Kazakh theatre has its roots in traditional festivities and song contests. The art of improvised declamation of poems, verses and songs was widespread both among the common people and the upper classes, and was continually cultivated and refined. The artists who entertained the people at festivals, family parties and markets with their witty performances were called kit or shanshar.
Theatre came to Kazakhstan as an independent art form along with the Russians. Drama theatres were started up in Orenburg, Omsk and Uralsk, followed later by Tatar travelling theatres. Societies of theatre lovers were established within the Kazakh intelligentsia from 1910 on, celebrating ethnographic musical evenings with performances including short satirical pieces.
The first performance of a Kazakh play is generally believed to have been the premiere of Mukhtar Auezov's Enlik-Kebek, performed in 1917 near Semipalatinsk. Auezov had scrupulously prepared the performance as a wedding gift for one of his relatives. The performance took place in two yurts, joined together and fitted out as a theatre. The first Kazakh drama theatre was established in Kyzylorda, then the capital, in the 1926. In 1929, the company moved to the new capital Almaty. In the 1930s, the first actors graduated from the newly established re school in Almaty, which had attracted graduates from Moscow and Leningrad as teachers. The actors performed Shakespeare and Gogol, and works by a growing number of Kazakh playwrights as well. Auezov played a leading role in this. The evacuation to Kazakhstan of some of the brightest lights of Soviet theatre during World War II also served to promote the development of theatre in Kazakhstan.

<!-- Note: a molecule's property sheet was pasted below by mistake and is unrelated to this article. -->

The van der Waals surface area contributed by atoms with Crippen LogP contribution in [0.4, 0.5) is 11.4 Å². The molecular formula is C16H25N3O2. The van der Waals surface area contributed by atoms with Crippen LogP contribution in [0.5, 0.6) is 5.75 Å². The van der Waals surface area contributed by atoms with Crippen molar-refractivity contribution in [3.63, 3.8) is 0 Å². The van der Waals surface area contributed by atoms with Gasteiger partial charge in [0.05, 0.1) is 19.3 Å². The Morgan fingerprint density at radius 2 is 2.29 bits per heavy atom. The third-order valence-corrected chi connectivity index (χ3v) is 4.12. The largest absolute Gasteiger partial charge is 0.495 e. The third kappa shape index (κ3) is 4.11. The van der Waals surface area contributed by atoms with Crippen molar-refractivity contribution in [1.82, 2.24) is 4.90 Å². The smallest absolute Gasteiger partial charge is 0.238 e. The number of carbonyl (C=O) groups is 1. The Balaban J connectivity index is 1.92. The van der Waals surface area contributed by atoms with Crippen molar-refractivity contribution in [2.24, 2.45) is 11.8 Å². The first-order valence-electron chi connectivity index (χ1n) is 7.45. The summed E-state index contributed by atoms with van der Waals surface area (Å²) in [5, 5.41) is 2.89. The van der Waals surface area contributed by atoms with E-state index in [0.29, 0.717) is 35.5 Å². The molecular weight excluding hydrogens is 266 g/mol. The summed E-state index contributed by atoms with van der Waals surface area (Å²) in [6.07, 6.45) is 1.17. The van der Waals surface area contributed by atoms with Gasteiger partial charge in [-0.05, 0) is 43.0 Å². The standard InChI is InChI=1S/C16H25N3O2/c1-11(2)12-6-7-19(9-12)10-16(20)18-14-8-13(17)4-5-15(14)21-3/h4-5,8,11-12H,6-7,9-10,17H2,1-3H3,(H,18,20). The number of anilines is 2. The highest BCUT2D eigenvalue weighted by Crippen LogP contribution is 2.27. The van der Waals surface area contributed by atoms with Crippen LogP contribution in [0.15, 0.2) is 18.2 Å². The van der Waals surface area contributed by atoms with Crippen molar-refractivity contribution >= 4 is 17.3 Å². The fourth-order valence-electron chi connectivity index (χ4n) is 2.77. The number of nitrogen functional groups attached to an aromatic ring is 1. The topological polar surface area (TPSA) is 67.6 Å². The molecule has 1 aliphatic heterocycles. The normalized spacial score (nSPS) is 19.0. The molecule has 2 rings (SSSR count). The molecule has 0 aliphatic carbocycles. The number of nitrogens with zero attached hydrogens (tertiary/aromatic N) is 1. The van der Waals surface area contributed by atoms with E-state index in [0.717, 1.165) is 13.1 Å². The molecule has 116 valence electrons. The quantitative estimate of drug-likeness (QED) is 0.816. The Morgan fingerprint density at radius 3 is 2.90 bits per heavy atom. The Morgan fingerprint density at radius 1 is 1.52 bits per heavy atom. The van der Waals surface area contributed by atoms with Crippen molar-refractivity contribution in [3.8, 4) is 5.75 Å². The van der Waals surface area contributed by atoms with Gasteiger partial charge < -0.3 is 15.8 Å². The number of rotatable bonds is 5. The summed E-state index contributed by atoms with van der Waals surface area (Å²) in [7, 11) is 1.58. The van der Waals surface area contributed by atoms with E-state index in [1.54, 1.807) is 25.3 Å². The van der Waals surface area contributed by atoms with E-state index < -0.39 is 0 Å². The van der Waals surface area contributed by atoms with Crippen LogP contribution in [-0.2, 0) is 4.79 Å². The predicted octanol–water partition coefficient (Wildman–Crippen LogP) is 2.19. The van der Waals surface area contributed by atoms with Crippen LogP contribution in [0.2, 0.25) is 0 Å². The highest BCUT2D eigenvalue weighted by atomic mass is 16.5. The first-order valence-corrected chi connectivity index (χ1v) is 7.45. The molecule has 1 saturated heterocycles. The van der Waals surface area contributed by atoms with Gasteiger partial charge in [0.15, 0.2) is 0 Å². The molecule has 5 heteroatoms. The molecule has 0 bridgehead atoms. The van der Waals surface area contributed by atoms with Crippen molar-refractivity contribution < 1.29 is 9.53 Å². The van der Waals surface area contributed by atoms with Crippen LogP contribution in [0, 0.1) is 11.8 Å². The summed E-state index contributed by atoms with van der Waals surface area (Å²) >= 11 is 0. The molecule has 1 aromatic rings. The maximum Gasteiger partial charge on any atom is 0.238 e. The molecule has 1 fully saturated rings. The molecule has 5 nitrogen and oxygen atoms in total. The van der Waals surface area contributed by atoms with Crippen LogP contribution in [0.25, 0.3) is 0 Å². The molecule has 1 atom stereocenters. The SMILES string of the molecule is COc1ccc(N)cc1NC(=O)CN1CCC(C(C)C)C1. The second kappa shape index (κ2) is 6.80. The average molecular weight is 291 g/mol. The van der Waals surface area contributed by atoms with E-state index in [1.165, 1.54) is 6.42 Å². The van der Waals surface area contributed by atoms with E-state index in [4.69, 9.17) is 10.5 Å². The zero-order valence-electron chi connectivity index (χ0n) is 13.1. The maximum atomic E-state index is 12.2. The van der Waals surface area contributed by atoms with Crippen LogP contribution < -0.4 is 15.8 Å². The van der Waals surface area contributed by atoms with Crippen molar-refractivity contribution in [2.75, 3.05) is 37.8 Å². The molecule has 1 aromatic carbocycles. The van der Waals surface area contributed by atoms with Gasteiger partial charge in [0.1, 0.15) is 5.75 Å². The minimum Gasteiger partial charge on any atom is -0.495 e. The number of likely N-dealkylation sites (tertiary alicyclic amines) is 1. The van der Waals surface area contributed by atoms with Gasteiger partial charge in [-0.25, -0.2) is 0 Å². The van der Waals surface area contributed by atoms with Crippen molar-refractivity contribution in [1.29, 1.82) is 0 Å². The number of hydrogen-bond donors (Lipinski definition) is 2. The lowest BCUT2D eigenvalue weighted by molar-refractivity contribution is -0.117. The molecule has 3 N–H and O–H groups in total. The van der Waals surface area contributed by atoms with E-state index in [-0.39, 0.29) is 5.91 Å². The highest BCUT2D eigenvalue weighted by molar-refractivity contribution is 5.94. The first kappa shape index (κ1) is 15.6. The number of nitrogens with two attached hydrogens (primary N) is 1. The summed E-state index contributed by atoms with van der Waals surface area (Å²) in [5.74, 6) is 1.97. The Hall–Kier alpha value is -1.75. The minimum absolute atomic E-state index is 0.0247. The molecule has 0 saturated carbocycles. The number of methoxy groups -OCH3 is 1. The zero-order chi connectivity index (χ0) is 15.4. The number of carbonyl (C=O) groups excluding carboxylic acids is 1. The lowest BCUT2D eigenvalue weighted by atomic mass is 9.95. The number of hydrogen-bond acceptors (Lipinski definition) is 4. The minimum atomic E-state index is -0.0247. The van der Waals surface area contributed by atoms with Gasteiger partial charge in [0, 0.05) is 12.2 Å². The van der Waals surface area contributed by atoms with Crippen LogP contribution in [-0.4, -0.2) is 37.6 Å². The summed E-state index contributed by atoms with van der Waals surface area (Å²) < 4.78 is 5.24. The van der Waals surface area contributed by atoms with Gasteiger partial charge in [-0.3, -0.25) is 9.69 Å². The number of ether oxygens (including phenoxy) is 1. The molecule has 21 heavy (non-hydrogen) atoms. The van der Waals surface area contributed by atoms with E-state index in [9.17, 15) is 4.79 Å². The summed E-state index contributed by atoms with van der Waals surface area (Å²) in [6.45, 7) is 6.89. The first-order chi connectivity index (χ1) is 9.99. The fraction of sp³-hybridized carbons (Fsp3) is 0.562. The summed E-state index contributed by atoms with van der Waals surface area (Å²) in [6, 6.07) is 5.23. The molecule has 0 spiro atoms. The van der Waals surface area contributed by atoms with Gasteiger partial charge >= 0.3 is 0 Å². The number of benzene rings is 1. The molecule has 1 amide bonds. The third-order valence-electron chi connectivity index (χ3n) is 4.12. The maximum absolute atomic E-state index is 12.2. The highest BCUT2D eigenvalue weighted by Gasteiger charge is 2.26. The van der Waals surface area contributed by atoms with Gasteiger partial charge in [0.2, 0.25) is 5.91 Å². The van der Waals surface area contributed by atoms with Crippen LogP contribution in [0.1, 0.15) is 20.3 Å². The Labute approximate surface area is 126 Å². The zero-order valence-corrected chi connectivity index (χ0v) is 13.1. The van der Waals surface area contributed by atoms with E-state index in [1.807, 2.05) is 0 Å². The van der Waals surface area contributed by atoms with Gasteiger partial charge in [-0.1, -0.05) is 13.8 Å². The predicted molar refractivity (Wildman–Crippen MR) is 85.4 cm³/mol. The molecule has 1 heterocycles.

Wartime evacuation stimulated the development of ballet too, with the legendary Soviet ballerina Galina Ulanova one of those to dance on the stages of Almaty during the war period. Kazakhstan remains an important training ground for ballet stars who have progressed onto the world stage, among them Altynai Asylmuratova, a former leading ballerina with the Kirov Ballet. Opera also arrived with the Russians. Operas based around Kazakh legends and traditions were developed from the 1930s, including those penned by Evgeny Brusilovsky, born in Rostov on Don but who settled in Almaty in 1933. His operas include Aba; and Kyz-Zhibek.
Almost all Kazakh writers also wrote, and still write, for the theatre. All major cities in Kazakhstan have at least one theatre, in which usually one Kazakh and one Russian company perform. The best known among them are the Auezov Kazakh Drama Theatre in Almaty, in which pieces are also translated into Russian, the Lermontov Theatre in Almaty, and the Kazakh Musical Drama Theatre in Astana.
There are two grand opera houses in Kazakhstan-one in Almaty and one in Astana. Here, in addition to European opera classics, Kazakh opera and ballet are also performed. One should try to attend at least one performance of Abai, Kyz Zhibek, Birzhan y Sara, Aysulu, Yer Targyn or Alpamys.
For the visitor, the opera and ballet on offer at the Abai Opera and Ballet Theatre in Almaty and Baiseitova Opera and Ballet Theatre in Astana are among the best bargains the country has to offer: good-quality performances at a fraction of the price you would pay in western Europe or North America. The repertoires are mostly Russian and western European classics, but they sometimes show Kazakh operas and ballets too.